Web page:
Lady Chains looked around at some of the faces, leaning in with her fork gripped in a hard fist. “You all want that? You wanna deck this city in stained glass windows and polka-dot spangled pennants? Do you? Should we make sure we have some shiny brass trumpets with embroidered banners on them to announce it when the enemy arrives? Is that what's important right now?”
A few of the Homekey soldiers grumbled or muttered a reluctant, “No.”
“This man,” she poked the fork again in Digdoug’s direction, “brought us seven golems. So which seven of you are they gonna croak in place of? Huh?” She made eye contact with several of her units and Delkey’s in turn. “More’n seven, prob’ly! And he’s gonna lay down anti-siege traps, too. So in this room, how many of your lives is he gonna save? Do you know how many?”
By this point all of the other tables had fallen silent. The Warlady did not stand up, or even look over her shoulder, but she commanded the respectful attention of everyone in the room, Eften and Digdoug included. She jabbed her fork into her last piece of fish and shoved it into her mouth.
“Awl of ‘em, if he keepsh thish shitty from fawling.” Setting down the fork, the Warlady swallowed and picked up the empty metal plate. She held it in front of her as she addressed the room from her bench, her eyes on Duke Eften. “Every one of us, maybe. So don’t tell him how to do his job.”
At this point, the Lady began licking the grease and fried crumbs from the face of the plate. Her sudden speech was just as suddenly over. Conversation slowly resumed in the hall. Eften shrugged and began talking to his captain.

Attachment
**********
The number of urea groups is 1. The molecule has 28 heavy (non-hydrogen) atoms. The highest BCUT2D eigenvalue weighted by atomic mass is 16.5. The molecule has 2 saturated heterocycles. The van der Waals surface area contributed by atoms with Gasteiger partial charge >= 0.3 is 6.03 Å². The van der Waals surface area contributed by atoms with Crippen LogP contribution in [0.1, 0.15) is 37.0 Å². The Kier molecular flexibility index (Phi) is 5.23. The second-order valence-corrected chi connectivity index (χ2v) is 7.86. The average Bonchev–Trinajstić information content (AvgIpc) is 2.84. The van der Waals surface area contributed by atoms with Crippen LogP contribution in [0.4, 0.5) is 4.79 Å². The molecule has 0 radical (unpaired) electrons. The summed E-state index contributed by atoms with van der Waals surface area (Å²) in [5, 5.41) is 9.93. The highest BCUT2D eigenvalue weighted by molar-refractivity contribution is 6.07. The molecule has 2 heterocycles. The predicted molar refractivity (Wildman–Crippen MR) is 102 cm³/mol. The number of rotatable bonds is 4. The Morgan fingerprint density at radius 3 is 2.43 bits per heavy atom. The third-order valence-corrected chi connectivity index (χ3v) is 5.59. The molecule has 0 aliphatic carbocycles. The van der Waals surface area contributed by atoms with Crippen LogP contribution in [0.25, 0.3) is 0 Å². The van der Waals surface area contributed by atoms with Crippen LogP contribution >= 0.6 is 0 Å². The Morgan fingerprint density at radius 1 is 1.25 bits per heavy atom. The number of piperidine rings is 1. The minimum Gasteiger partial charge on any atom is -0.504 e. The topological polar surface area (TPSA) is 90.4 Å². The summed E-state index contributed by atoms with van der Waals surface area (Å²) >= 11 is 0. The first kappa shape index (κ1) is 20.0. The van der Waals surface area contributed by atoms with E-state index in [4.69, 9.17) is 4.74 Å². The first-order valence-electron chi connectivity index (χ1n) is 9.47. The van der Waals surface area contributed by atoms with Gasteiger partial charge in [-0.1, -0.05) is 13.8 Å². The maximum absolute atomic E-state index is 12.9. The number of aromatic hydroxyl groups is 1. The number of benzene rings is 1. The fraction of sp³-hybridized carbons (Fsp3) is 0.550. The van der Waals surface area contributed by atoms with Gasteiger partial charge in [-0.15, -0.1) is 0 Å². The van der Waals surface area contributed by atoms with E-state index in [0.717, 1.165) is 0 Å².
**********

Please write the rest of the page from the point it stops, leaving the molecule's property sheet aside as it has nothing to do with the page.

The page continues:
Digdoug knitted his eyebrows and thought of what he had done in Weatherbug up to this point. The drains and the gutters and the eaves...those weren’t going to help them at all in a fight. He had misunderstood her first words to him, and spent all his efforts making this city repel water. But all that really mattered was repelling an attack.
He cleared his throat. “I don’t know, Lady Chains,” he said, trying to keep his voice low enough not to be overheard. “Maybe you should tell me how to do my job.”
She gave the plate a last lick and set it down, eying him speculatively. “Whyzzat?”
He shrugged, looking around. “I haven’t done anything yet. Not really. It’s all cosmetic so far. Just Signamancy, really.”
She frowned. “You got the water off the streets, right?”
“That’s not cosmetic. That helps. Cosmetic is statues and gold roofs and crap.”
She swept the plate and utensils to the side and put her elbows on the table. Her eyes were slate gray and serious. “You’re gonna do traps and defenses tomorrow, right? And for the next few turns?”
Digdoug nodded earnestly. All around him were men and women whose lives, he realized, might be riding on what kind of work he did here. Yes, he absolutely would.
“Then it’s all good, Dirty. It’s all peaches and cream.” She gave him a feline, snaggletoothed smile, and put one meaty hand on his wrist. She looked relaxed, even happy. A predator at home in her den. “I really don’t care what this place looks like.” Letting go of his wrist, she made a palm-up gesture at the dismal Numloch-style architecture all around them.
“But I’m as sick as anyone of gettin’ rained on. Good work today, Dirty. Good work. I’ll go around with you tomorrow and tell ya what we need for defense.”